Good to see a bit of resurgence in the area of printed music collections. Two efforts coming out this spring: Colin MacLellan’s homage to his great father, Captain John A. MacLellan’s piobaireachd compositions, and the fourth collection by Bob Worrall, who will launch his book officially at Piping Live! with a strong cast of players whose tunes are well represented in the collection.

And back to the topic of “There’s nae money in it” – it appears that our little world is getting wise to the whole streaming thing. I say the days of just going ahead and streaming or recording bands and soloists for broadcast are winding down, as we all wise up to it. Case in point: the Uist & Barra Invitational Solo Piping Competition apparently applied the brakes to its streaming effort at the eleventh hour when they realized that, hey, maybe they should ask permission, which they did. There was almost certainly the usual “We’re barely breaking even” guilt trip about not being able to compensate anyone for their hard work. But competitors are wising up to the fact that all this streaming is flypaper for websites and brands, and those who make the sticky stuff deserve their share, however small it might be. And, please, spare me the sh^te about how the whole thing might collapse if you actually pay people. If that’s the case, you’re in the wrong business, and go get people who know what they’re doing.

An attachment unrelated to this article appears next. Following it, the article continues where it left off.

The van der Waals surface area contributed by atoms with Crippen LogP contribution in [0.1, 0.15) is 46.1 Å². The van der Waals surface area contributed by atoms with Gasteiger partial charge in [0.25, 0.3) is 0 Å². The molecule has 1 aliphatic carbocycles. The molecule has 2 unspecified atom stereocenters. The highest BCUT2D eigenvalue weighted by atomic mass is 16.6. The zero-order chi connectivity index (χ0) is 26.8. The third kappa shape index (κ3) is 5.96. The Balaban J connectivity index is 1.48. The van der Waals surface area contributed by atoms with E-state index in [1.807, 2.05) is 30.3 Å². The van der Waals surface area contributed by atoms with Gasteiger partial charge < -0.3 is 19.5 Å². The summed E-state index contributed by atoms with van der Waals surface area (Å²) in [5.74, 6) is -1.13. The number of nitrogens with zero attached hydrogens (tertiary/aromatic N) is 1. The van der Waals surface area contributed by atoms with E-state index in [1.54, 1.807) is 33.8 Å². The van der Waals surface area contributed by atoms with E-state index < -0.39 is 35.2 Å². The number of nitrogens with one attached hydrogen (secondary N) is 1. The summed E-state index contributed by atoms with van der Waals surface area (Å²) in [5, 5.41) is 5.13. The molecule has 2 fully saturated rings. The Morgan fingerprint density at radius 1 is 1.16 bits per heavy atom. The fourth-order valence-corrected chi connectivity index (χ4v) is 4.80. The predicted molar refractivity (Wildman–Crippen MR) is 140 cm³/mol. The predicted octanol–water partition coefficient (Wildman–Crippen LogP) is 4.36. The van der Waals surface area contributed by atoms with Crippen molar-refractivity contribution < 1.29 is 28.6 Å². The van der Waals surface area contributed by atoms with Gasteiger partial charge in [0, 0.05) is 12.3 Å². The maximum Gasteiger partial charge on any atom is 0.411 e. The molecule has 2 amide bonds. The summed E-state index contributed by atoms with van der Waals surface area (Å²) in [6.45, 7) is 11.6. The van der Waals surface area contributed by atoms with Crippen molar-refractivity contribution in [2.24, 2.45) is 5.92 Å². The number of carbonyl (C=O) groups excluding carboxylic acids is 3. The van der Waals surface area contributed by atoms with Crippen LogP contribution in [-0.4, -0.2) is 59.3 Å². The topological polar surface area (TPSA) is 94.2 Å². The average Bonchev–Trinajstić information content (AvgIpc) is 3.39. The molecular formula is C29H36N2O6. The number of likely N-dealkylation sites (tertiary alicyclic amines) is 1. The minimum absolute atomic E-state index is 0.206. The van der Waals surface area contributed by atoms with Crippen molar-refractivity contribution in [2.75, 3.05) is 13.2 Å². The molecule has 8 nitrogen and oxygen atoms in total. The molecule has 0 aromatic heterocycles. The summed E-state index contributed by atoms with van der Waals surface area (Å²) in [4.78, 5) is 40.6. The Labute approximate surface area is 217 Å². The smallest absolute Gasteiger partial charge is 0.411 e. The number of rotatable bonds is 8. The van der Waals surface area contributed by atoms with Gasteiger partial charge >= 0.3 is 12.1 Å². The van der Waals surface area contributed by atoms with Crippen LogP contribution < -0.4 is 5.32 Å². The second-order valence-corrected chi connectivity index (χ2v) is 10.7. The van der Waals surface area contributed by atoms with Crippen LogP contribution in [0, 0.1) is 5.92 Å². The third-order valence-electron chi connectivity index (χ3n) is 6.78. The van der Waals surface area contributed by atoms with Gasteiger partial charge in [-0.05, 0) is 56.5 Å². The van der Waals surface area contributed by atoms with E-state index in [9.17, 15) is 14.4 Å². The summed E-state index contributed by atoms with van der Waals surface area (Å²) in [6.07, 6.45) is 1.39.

The lists are out for Oban and Inverness and Harry notes a bit of a logjam in the Gold Medal with quite a few folk holding a place without either a strong shot of winning or the will to retire. Always hard to say when the stars will align for anyone, but maybe it’ll get to the stage when the demand merits having to “re-earn” your place, in the same way Harry’ll soon have to re-do the driving exam? Interesting to see Gold Medallist Wilson Brown (Northern Meeting 1996, “Nameless – hiharin dro o dro”) with his name in the list for entrants to the Clasp, 20 years after winning the Gold Medal and not a few winters past his last solo competition appearance. Ever since Old Johnnie blazed a trail in his sixties (not to mention Messrs. MacPherson and Livingstone) folk are not about to give up when the tunes still feel good.